NEW MEDIA: SPOTLIGHT ON UNILEVER - Unilever's online strategy gets a revamp to match user needs. Unilever is moving its digital investment into integrating brands

Unilever could never be accused of shying away from the

internet.



The company, which last week announced a review of its digital planning

strategy, has been something of a pioneer in terms of investing in

digital channels as marketing and customer relationship management

tools.



The FMCG giant has created websites and other online promotional

products for brands such as Domestos, Enjoy!, Persil and Lynx. To date,

most of Unilever's brands have been represented online separately, in

the form of unique websites that are largely unrelated to each other. It

also invested in the teenage girl's portal Wowgo that launched last

year. However, the site folded after Unilever pulled its funding.



Unilever has been equally active in the interactive TV arena, and was

one of the earliest investors. It was behind the first interactive TV

advertising campaign in the UK in 1999 for its Chicken Tonight brand,

which was created by Grey Interactive. It has developed a number of

other interactive TV initiatives for its Persil products, mainly through

Modem Media, as well as a more generic Creative Kitchen interactive TV

site to house a number of its culinary brands.



However, two weeks ago it emerged that Unilever plans to redevelop its

UK Persil website. Now it seems that it's all change for the company's

digital strategy. Unilever is seeking a pure online planning and buying

media agency to handle its online media strategy as well as planning and

buying, supporting Initiative Media, its media incumbent.



The digital strategic pitch is understood to include Quantum New Media,

Zentropy Partners, which is one of the company's incumbent agencies, and

Outrider. Zentropy Partners, which is part of McCann-Erickson, has

already developed the online branding for Unilever's Birds Eye range and

Unilever cosmetics.



Although the company's investment in digital has been considerable,

Unilever is now re-evaluating how effective its strategy has been to

date. Joshua Pert, the interactive marketing manager at Unilever, says:

"The strategy was focused around individual brands, and that has now

given way to a more integrated approach. We are recognising a need to

cater more for customer needs."



One industry expert is unconvinced about the group's online efficiency:

"Unilever's strategy to date has not been focused.



Although it is aware of the capabilities of online and has acknowledged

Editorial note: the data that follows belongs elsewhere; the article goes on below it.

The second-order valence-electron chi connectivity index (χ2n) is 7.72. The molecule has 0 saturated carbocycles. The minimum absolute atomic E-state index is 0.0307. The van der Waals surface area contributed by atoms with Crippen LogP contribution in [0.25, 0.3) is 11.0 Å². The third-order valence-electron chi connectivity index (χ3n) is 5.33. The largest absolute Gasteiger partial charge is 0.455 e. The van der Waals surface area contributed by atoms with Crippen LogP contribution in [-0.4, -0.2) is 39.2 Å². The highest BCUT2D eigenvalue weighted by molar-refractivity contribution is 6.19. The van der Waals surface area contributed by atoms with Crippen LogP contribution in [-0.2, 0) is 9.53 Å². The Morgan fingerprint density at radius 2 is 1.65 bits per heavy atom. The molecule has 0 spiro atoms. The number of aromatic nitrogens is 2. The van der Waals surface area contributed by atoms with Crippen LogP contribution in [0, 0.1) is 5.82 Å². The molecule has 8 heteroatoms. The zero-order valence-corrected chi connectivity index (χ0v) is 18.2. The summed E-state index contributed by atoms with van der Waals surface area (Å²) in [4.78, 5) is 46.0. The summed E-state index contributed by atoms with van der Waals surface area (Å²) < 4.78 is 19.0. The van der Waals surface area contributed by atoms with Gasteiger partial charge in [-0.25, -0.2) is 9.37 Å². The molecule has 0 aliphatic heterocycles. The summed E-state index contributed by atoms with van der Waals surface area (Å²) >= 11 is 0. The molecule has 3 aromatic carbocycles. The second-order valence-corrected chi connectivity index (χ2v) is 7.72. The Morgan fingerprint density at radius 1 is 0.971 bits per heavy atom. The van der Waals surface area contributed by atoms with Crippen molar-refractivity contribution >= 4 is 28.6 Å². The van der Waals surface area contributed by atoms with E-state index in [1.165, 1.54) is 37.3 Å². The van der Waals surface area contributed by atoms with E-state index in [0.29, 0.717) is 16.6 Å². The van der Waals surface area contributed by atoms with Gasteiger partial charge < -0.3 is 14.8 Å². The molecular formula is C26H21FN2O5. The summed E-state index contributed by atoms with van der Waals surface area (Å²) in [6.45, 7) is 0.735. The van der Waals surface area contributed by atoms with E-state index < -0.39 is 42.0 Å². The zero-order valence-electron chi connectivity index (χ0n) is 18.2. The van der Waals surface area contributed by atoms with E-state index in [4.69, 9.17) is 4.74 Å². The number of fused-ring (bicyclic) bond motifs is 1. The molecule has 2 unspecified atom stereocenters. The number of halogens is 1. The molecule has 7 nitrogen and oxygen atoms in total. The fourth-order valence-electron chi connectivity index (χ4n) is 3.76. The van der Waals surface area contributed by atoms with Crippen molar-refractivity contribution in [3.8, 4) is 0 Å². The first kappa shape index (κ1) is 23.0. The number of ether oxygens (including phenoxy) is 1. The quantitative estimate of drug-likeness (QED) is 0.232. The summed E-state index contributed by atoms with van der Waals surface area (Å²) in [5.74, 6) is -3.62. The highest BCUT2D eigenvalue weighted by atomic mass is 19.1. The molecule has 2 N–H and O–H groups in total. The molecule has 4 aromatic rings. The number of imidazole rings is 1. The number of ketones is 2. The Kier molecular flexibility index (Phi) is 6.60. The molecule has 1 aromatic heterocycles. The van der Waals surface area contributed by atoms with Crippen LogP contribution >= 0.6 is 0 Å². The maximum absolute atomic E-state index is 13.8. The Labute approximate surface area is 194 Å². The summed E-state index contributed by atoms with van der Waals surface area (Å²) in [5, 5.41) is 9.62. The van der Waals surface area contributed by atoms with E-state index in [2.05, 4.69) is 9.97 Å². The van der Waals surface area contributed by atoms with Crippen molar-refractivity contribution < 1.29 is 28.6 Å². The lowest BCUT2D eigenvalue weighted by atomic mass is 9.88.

that its future advertising must include this medium, it has failed to

understand the complexities of the medium, and how to convert them to

traditional marketing and advertising principals. Accountability and

data are critically important factors for it."



Other watchers are not as scathing. Alastair Duncan, the managing

director of Zentropy Partners, says: "Anyone who is responsible for a

brand will use all the right media at the right time to deliver the

right message. Unilever has established solid processes to do this

competitively, which has come from the top."



So does Unilever think it could have done better in the past? "We've

learned that brand sites don't work," Pert says. "Sites produced around

FMCG brands have to address a customer need - they can't broadcast

messages like TV advertising can. You need to create a customer bond by

giving them something that they need."



It seems that Pert is thinking along the right lines. The days of

branded, promotional websites are well and truly over and any company

ploughing money into such activities needs to take a long, hard look at

its motives.



Few web users would go to a site simply to read about how wonderful a

product is. And what would inspire one to type in the URL in the first

place? Who has ever been curious about, for example, a soap brand?



The details of the new strategic approach are still being ironed out

within Unilever, and a decision on the pitch is not expected for another

couple of weeks. However, according to Pert, Unilever plans to create a

series of online partnerships that align its brands with content or

editorial that is useful to consumers.



On a large scale, Unilever's chairman, Niall Fitzgerald, has announced

e-commerce alliances with iVillage and has launched the home-cleaning

service myhome.



Other examples include Unilever's anti-cholesterol brand Flora

pro.activ, which sponsors the cholesterol centre on the health website

Surgerydoor.com.



Visitors to the site are there to find information - and at the same

time they may be encouraged to gain an awareness of certain products on

the market that can help their health needs. "When new sites launch,

they will be tapping into those areas of customer needs that are

sustainable," Pert adds.



Can we expect to see the same approach from Unilever's digital TV

strategy?



Pert is cautious on this. He says: "The campaigns will change as the

technology adapts. Although interactive TV offers something new, it

isn't enhanced TV yet. At the moment, we get a good response, but that

could just be because of the novelty value of the new technology."



The adjustments to Unilever's online approach signal an acknowledgement

that attracting consumers to brands online is a much more sophisticated

process than was previously thought.



Unlike television viewers, web surfers are proactive, not passive.



The Holy Grail for advertisers is anticipating online behaviour and then

being attractive to the viewer. Advertisers are now realising that

activity is often less about hard sell and more about offering the right

information and products. By focusing on customer needs rather than

uniquely branded websites, Unilever is definitely on the right track.



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